Credible Companies Sell More

Have you ever received a call from a company you've never heard of wanting to tell you about a product you've never heard of? How do you react? Without an immediate and compelling need, I barely listen and almost never make an appointment.

The problem isn't that the product isn't any good or that I don't have a need for the product. The problem is that the company hasn't established credibility with me.

"Did you see our ad?" salespeople sometimes ask.

Even if I'd seen it, how does that raise their credibility. So they have enough money to buy an ad. Most companies have enough money to buy an ad, even if it's a small ad.

In the words of Al Ries,

"Advertising has no credibility with consumers, who are increasingly skeptical of its claims and whenever possible are inclined to reject its message."

Advertising has its place, mind you. Advertising is great at reminding people of things they already believe. It's great ad reminding people why they should use brands they already trust.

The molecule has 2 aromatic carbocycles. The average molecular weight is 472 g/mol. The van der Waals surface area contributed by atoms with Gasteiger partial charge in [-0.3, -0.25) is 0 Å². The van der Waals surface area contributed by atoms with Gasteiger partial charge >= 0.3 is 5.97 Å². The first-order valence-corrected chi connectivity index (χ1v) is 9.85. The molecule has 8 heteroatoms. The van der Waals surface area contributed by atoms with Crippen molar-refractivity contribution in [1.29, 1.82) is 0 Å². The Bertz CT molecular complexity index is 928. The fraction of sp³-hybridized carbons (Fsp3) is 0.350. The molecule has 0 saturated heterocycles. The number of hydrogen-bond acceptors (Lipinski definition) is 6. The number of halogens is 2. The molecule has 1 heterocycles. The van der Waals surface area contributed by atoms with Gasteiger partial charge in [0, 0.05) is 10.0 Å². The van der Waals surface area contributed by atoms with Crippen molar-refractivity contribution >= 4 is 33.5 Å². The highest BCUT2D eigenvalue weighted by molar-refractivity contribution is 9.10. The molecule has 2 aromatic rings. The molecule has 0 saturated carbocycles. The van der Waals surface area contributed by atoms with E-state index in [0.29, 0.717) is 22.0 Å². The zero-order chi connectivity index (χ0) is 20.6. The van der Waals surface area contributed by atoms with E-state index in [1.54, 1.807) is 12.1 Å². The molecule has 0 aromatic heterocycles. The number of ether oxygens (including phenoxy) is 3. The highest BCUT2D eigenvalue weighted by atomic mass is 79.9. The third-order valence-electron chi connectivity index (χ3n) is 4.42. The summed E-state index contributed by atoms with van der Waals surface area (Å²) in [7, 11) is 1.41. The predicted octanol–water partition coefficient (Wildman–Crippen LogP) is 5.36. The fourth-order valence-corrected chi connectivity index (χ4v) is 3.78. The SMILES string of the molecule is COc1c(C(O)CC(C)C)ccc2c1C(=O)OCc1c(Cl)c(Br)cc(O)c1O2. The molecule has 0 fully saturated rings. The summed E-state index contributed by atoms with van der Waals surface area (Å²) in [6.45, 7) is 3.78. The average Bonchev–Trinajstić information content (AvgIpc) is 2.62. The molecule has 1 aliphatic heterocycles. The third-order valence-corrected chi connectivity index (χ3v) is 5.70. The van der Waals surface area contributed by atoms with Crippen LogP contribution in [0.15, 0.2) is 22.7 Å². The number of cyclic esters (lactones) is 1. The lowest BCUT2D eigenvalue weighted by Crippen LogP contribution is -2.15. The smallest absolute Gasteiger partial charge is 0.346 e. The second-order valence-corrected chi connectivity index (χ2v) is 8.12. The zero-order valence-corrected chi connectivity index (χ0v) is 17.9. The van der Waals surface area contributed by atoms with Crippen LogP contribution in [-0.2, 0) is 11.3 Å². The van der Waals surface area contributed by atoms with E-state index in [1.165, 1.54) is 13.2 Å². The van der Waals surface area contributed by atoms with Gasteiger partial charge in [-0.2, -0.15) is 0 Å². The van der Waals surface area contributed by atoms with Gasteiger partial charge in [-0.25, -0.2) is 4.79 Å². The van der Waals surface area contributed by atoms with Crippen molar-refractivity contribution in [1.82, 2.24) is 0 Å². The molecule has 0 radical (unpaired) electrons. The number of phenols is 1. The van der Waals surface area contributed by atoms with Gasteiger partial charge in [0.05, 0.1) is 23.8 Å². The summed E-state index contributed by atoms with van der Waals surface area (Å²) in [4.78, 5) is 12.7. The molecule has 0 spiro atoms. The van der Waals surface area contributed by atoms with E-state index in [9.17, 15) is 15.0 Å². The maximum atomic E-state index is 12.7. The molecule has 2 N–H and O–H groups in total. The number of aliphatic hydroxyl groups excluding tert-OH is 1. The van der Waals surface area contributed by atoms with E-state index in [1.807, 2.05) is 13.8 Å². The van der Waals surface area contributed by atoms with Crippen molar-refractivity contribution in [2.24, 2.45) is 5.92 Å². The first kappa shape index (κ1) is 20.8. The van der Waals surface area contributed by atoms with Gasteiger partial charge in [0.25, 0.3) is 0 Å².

I keep coming back to words like credibility and trust. Those are the things you need to win the brand war, establish your position in the market place, and attract customers.

Let me give you the bad news and the good news on this credibility thing:

The bad news is, you can't buy credibility. The good news is, you don't have to buy credibility.

Credibility comes only through third-party endorsement:

  • When a magazine mentions your product or company favorably in an article, that's third party endorsement.
  • When a satisfied customer recommends you to a friend, that's third party endorsement.
  • When Oprah adds you to her things to have and books to read list, that's third party endorsement that rings the cash register.

You can't get these things through advertising. You can get them by crafting your story and getting it to the press, by creating excitement at an event or in the community that gets the attention of the press, or by sharing your story in a way that makes others want to pass it on.

Take you time. You can't force PR to speed up. You need to wait on it and stick to it, because when it's run it's course, you will have established a brand to last a life time.

If you doubt the power of a good PR message, ask Microsoft how well it's worked for them.